Generally, the creator of a work of art has the right to modify or destroy their work however they want. A person who is not the creator of a work of art can only alter or destroy the piece where they have received a written waiver signed by the artist.
However, where an artist has created a piece of artwork on a structure belonging to someone else, such as mural, there may be a conflict of interests that arises between the building owner and the artist.
When Artwork Can Be Removed from the Building
If the owner of a building wishes to remove a piece of artwork from his or her building and can do so without substantially altering or destroying it, he or she will generally be allowed to remove it. However, the building owner will have to give the artist 90 day notice so she may remove the piece or pay for its removal if she wishes. If the artist is no longer alive, the same notice will be given to the heir, beneficiary, or personal representative of the artist, so that she may retrieve the artwork and retain title to it.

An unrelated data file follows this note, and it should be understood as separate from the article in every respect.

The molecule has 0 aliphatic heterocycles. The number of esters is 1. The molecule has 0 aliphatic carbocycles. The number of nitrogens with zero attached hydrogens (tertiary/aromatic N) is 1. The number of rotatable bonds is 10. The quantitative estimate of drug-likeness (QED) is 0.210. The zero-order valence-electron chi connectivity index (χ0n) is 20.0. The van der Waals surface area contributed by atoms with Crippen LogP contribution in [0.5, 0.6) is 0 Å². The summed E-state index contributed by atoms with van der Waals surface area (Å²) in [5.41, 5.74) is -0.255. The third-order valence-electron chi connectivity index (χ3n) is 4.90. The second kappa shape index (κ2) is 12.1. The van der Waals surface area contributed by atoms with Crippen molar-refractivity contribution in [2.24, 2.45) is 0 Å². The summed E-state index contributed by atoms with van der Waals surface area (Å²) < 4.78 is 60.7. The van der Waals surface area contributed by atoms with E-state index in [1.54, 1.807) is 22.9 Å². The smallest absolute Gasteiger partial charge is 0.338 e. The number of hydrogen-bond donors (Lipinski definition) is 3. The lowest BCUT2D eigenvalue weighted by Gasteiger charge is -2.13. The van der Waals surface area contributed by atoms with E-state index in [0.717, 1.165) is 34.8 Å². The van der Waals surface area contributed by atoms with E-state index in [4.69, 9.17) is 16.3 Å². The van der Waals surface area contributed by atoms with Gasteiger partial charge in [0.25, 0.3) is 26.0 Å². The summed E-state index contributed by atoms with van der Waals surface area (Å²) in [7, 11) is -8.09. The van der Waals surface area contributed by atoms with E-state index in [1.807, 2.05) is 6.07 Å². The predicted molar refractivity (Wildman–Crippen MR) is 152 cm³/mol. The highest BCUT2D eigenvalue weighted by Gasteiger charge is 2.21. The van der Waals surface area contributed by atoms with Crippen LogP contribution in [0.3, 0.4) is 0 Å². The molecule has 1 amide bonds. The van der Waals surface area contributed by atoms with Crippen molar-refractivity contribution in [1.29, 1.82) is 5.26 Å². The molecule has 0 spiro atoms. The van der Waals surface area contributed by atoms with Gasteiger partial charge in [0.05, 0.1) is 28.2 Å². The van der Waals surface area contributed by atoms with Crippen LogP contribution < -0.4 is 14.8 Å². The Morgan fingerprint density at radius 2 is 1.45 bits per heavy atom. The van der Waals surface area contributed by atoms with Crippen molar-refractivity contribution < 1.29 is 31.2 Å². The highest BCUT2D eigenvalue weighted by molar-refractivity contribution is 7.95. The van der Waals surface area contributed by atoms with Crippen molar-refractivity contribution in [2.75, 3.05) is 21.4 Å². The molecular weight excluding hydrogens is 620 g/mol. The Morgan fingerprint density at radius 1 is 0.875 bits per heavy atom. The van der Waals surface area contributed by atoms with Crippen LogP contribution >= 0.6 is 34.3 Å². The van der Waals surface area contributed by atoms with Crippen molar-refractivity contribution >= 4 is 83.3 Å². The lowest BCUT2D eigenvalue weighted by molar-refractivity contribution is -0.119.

When Artwork Cannot Be Removed from the Building
If the owner of a building wishes to remove a piece of artwork from the building, but can’t without damaging the artwork, the building owner will often be required to obtain a waiver from the artist. If the waiver cannot be obtained or is refused, the building owner may have to preserve the artwork for the remainder of the artist’s lifetime or for a period of up to 50 years after his/her death. This is because of the detrimental effect that the destruction of a piece of art might have on the artist and his or her reputation.
Should I Consult a Lawyer about My Artwork?
If you have created a piece of art that is in danger of being destroyed unlawfully, you should contact an intellectual property attorney. An intellectual property lawyer will be able to preserve your rights as well as represent you in court should a dispute arise over your work.